The successful journalist and business leader traces certain guiding principles back to his time at School of Communication.
One of his core beliefs, says Latour, was formed from an experience at SOC that, surprisingly, began with failure. Like many students, his search for a summer internship was long and often disheartening. But he kept applying and, in the end, he accepted an opportunity with The Wall Street Journal that would launch his career.
That experience, he says, reinforced that “It is normal and even required to face rejection and not give up.” Likewise, you have to believe in your convictions. “Just because you are being told no, doesn’t mean that the answer should be no.”
Stay true to your vision, he advises, and don’t be too easily pushed in another direction. “When you are running a large brand or, in this case now a company, you’ve got to be open to new perspectives and aware of your shortcomings, but you also have to have conviction and direction,” he said. “The interaction between the two is really important and ultimately leads you, hopefully, to make the right decision.”
A second formative experience came at the end of his studies, when he faced a choice: continue working in D.C., where he was happy and comfortable, or move to Brussels, where he’d have to start again, but would have more freedom as a reporter.
Latour chose discomfort. And with it, more opportunities to learn and grow.
It was not the first time that the journalist had stepped outside his comfort zone — his choice to leave Holland and study in the United States is another example — and it wouldn’t be the last. This early experience in Brussels confirmed his second operating principle: it’s important to constantly challenge yourself.
That philosophy has guided him consistently to explore the latest frontier, whether in technology or geopolitics. When the countries of central Europe were in transition, he went there. When Asia began its rapid growth, he moved his family to Hong Kong. When he recognized digital media as the future, he dove in headfirst.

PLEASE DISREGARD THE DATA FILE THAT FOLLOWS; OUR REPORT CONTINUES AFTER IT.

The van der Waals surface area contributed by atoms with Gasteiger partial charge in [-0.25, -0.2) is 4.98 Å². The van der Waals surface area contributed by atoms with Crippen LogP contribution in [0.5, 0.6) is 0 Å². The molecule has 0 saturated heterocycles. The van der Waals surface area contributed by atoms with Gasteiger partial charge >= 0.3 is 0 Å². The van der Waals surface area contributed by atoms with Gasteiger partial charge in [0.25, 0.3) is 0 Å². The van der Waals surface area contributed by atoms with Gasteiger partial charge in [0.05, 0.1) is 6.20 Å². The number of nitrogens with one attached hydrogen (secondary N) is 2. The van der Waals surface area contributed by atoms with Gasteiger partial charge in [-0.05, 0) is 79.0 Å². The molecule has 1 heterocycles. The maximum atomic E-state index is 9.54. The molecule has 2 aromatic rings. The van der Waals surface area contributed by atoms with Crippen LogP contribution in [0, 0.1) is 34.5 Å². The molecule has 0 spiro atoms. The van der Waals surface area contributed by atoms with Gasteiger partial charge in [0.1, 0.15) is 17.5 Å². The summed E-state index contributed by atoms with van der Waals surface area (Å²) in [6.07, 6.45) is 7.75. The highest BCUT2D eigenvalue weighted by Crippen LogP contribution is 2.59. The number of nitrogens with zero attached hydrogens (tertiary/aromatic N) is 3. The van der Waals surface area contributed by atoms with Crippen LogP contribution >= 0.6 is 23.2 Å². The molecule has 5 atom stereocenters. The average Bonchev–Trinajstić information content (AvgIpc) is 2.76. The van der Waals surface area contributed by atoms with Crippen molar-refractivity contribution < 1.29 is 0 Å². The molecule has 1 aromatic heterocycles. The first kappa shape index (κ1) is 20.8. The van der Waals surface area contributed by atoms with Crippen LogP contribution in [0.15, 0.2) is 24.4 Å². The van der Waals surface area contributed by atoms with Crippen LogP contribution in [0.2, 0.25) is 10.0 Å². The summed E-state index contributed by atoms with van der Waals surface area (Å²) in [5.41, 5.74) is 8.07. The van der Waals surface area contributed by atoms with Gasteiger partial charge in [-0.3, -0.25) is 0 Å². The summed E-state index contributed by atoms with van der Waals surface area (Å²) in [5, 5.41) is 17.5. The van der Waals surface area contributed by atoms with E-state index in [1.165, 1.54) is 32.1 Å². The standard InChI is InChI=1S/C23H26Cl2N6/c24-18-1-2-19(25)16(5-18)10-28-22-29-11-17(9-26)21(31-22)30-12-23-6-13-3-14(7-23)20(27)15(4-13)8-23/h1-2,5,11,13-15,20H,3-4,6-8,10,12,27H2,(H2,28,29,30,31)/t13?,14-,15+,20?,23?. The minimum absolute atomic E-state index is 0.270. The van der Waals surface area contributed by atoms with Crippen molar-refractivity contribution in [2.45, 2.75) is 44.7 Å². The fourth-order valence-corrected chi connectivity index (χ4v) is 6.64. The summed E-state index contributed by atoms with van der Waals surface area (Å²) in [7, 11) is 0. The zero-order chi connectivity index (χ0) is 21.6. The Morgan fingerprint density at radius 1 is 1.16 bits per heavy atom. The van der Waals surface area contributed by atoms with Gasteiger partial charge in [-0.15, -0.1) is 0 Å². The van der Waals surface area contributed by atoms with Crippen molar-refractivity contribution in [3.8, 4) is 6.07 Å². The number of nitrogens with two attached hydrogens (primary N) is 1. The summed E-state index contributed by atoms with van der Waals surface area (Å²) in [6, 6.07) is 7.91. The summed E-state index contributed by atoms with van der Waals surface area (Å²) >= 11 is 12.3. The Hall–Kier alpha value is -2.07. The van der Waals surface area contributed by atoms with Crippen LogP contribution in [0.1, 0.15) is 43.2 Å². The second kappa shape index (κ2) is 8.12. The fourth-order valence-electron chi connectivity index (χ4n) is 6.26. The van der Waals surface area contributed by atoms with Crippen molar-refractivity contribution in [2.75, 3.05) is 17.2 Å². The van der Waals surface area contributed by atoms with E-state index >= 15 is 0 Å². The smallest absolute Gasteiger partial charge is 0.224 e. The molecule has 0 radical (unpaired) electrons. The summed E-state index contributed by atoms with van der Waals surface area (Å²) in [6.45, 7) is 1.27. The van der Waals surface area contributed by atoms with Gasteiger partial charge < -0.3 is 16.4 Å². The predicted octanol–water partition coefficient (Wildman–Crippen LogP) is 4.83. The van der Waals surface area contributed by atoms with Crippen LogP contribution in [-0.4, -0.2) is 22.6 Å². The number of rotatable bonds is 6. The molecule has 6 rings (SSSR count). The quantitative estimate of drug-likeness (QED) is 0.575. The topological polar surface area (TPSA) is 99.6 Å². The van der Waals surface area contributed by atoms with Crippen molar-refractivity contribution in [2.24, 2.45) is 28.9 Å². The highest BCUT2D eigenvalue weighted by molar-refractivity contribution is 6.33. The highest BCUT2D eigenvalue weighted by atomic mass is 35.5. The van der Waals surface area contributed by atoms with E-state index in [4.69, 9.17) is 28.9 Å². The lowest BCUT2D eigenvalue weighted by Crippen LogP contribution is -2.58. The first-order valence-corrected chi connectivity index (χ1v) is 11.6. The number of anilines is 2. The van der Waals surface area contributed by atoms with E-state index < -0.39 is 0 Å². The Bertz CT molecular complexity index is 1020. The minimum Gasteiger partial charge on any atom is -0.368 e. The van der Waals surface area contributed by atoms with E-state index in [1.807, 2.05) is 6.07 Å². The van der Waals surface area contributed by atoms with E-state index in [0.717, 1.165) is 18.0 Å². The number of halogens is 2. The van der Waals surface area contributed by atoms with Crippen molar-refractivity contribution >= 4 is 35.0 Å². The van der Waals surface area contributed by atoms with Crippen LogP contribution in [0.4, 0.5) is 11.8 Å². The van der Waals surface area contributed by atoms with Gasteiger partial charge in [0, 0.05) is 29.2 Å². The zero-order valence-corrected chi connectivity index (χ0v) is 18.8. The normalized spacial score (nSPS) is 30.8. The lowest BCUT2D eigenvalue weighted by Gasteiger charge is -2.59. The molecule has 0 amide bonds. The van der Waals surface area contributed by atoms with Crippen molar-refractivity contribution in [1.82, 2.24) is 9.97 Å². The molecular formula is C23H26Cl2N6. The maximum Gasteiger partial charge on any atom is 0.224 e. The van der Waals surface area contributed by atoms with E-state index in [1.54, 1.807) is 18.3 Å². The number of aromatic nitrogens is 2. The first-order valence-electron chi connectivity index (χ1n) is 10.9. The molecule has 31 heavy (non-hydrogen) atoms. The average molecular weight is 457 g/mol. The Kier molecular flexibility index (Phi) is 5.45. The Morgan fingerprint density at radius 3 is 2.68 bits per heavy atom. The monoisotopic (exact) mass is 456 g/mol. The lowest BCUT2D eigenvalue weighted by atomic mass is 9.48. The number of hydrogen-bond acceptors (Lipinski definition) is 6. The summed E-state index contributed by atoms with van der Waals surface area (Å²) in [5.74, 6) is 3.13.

Regardless of the challenge, Latour is thinking strategically, “I try to not be random about what I’ve learned,” he said. “Those experiences are building blocks.”
He believes that embracing discomfort and change developed talents that have helped him succeed as a journalist and also in business, where it’s important to see the larger picture, identify patterns, and be aware of underlying causes.
“It can be quite humbling to start over,” he said. “You need to take in a new landscape and admit that, even if there’s a lot of familiarity, you have to be very aware of what you don’t know.”
Latour has fond memories of SOC and the AU campus, enjoying the Davenport coffee lounge and cycling down Connecticut Avenue to his first internship. He says he appreciated the strong connection with Washington, D.C., and the balance it offered between classroom and real-life learning through internships. “I’m very grateful for my experience at AU,” he said, “It was transformative for me.”
For students and graduates just setting out, the distinguished alum offers this career advice: only judge yourself on the results you achieve. “Ask yourself, ‘Did it happen, yes or no?’” he said. “If not, be honest about it, figure out the reason, and try again.”